Opinion | Criminal Justice

Ethical reporters and FBI agents have much in common — and we need them

The views expressed by contributors are their own and not the view of The Hill

When I was an FBI supervisor, reporters would contact me for a statement about FBI matters in the news. With approval, I would provide a carefully crafted, authorized statement speaking on behalf of the FBI. As a regular policy, the FBI neither confirms nor denies the existence of an investigation. FBI agents don't leak information.

One reporter I dealt with allowed me to review what he drafted from our conversations, for accuracy purposes, before it went to print. This was for good reason. He had an authorized FBI contact who would speak with him on the record about official bureau business. He wanted me to trust him and not terminate the relationship for being misquoted. But there also was a larger, overarching reason: He wanted to get it right - right by me and right by his readers. His credibility was on the line, with me and the public.

In painstaking detail, this reporter would agonize over words and phrases to make sure they captured the essence of my intent and meaning. I did the same when interviewing witnesses, ensuring that I took down facts and details as stated. My interviews are memorialized in an FBI document called an FD-302 in an investigative file. My 302 could be the basis for a search or arrest warrant, or become my testimony to a grand jury, so it must be accurate, devoid of opinions or conclusions.

In this sense, reporters and FBI agents are cut from the same cloth. At heart we are investigators - more precisely, truth seekers. Whether it's in a newspaper or a statement sworn before a magistrate, our personal and professional ethics compel us to be thorough, accurate and honest.  The public relies on us both to act with integrity.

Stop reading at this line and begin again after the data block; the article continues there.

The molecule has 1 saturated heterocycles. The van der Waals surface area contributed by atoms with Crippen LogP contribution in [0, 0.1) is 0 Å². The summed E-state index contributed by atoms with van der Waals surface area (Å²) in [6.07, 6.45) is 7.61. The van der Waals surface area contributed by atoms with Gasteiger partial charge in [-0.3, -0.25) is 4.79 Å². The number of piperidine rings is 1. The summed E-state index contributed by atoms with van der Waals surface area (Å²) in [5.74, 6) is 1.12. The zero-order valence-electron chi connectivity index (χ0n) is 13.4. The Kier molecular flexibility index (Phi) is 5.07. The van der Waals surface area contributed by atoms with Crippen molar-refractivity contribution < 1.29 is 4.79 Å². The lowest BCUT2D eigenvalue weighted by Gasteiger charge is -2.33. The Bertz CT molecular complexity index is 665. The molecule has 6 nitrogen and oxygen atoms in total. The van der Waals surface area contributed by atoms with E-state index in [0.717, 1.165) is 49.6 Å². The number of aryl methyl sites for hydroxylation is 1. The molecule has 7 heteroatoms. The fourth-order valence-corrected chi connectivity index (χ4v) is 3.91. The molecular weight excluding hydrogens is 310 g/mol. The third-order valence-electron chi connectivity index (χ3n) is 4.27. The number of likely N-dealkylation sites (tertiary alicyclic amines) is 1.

Law enforcement officers swear to uphold and defend the Constitution and protect the communities they serve. Reporters and journalists, by tradition, strive to inform and educate the public about matters that impact their lives. Indeed, some believe it's their civic duty to expose misconduct in government, corporations or other entities so those responsible are held to account. 

As the "Fourth Estate," the news media act independently as a check on the three branches of government. Freedom of the press is enshrined in the Constitution and prominently featured in the First Amendment. In this role, journalists function as an invaluable tool to the republic by disseminating objective, unbiased news. We depended on the free press to inform us on important issues of the day - specifically, what our government is up to. They are the people's watchdog.

Regrettably, we do not have this today in some sectors of news media. Today, some reporters massage facts into a "narrative" of their choice. The press remains free, but if it's not also fair and honest, where can a voter turn to inform himself on an issue, free of political bias? Thomas Jefferson said, "Educate and inform the whole mass of the people. They are the only sure reliance for the preservation of our liberty."